A quirky Throwback Thursday this week – it is Christmas after all! – as we look back on perhaps the one and only time that 007 went full-on DISCO.
Musically, Roger Moore’s third outing as James Bond, The Spy Who Loved Me, is perhaps better known for its Carly Simon-led title track (which narrowly missed out on an Academy Award). But for the purposes of this article, we’re focusing on an altogether more funky cut… Bond 77.
With the pop charts of July 1977 dominated by the likes of The Jacksons, Hot Chocolate, Brotherhood of Man and Donna Summer (with I Feel Love, no less), it was perhaps apt that the summer’s big movie featured a disco reworking of the famous Bond title track.
Here it is, in full Technicolor glory, backing one of the most famous Bond opening scenes of all time (alternatively, click here to listen to the track on its own):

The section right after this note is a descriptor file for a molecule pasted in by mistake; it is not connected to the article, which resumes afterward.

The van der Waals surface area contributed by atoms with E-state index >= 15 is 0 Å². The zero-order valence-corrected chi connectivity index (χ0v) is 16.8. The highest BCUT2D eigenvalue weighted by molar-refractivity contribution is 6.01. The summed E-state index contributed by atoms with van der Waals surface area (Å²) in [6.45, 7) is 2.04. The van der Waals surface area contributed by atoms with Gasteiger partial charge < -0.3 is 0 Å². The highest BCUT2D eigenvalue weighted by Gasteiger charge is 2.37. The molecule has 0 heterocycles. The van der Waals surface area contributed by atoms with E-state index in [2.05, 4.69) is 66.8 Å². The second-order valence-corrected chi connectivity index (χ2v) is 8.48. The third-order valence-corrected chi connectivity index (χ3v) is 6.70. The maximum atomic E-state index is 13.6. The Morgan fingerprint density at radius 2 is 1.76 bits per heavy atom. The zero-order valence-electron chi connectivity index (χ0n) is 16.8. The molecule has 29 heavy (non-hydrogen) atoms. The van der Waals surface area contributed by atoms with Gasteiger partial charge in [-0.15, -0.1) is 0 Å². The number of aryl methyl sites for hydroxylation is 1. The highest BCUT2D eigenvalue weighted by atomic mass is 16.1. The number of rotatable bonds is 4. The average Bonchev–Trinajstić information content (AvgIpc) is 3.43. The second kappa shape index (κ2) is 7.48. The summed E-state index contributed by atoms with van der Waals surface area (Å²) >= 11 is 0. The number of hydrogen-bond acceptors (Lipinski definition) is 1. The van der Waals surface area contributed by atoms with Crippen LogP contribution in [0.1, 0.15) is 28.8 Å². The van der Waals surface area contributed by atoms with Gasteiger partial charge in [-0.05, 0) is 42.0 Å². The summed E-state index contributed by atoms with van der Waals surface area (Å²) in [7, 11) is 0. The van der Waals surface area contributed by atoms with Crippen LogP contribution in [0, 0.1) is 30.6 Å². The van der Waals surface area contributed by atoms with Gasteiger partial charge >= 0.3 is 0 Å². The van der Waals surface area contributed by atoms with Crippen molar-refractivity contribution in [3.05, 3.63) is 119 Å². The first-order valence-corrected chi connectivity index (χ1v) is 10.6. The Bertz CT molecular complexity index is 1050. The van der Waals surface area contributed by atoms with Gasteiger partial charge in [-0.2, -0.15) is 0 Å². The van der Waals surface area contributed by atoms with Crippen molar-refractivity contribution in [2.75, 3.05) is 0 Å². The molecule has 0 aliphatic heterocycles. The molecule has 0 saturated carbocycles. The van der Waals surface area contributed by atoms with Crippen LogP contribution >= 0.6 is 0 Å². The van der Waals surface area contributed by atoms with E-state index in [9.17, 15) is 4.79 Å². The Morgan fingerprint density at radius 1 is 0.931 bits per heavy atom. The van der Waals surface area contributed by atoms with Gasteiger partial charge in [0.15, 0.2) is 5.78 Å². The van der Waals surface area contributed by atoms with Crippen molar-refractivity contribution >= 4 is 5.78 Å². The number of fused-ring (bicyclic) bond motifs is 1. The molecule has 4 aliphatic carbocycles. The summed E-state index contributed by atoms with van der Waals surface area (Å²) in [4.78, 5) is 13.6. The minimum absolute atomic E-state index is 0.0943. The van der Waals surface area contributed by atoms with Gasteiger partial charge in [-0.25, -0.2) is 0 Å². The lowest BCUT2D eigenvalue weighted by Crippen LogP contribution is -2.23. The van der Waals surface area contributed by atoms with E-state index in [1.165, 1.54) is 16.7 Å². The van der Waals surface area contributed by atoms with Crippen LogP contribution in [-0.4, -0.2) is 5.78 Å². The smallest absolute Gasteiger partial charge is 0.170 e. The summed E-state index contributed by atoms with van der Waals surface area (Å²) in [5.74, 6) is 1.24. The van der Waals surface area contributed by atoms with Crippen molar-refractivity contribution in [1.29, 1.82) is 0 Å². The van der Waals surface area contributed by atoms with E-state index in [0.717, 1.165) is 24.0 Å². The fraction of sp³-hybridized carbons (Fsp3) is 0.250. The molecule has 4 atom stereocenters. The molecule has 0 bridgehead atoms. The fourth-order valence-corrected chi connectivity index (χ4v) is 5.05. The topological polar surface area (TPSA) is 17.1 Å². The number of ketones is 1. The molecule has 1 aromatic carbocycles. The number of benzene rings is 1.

Bond 77, like most of the soundtrack, was composed by Marvin Hamlisch, a longtime conductor and composer, who is one of only two people to have won Emmy, Grammy, Oscar and Tony awards, as well as a Pulitzer Prize.
It being the year of flared trousers and even more flared attitudes, Bond 77 isn’t the only funked-up track on The Spy Who Loved Me, either – Eastern Lights, which appears near the end of the film, sounds like Bootsy Collins jaunting down Marrakesch high street.
And as for the movie itself? Pyramids, submarines, Jaws (!), Soviet temptresses, sharks, Barbara Bach… what’s not to like?
We think Alan Partridge probably explained it better than we ever could. Shaken, not stirred… 🙂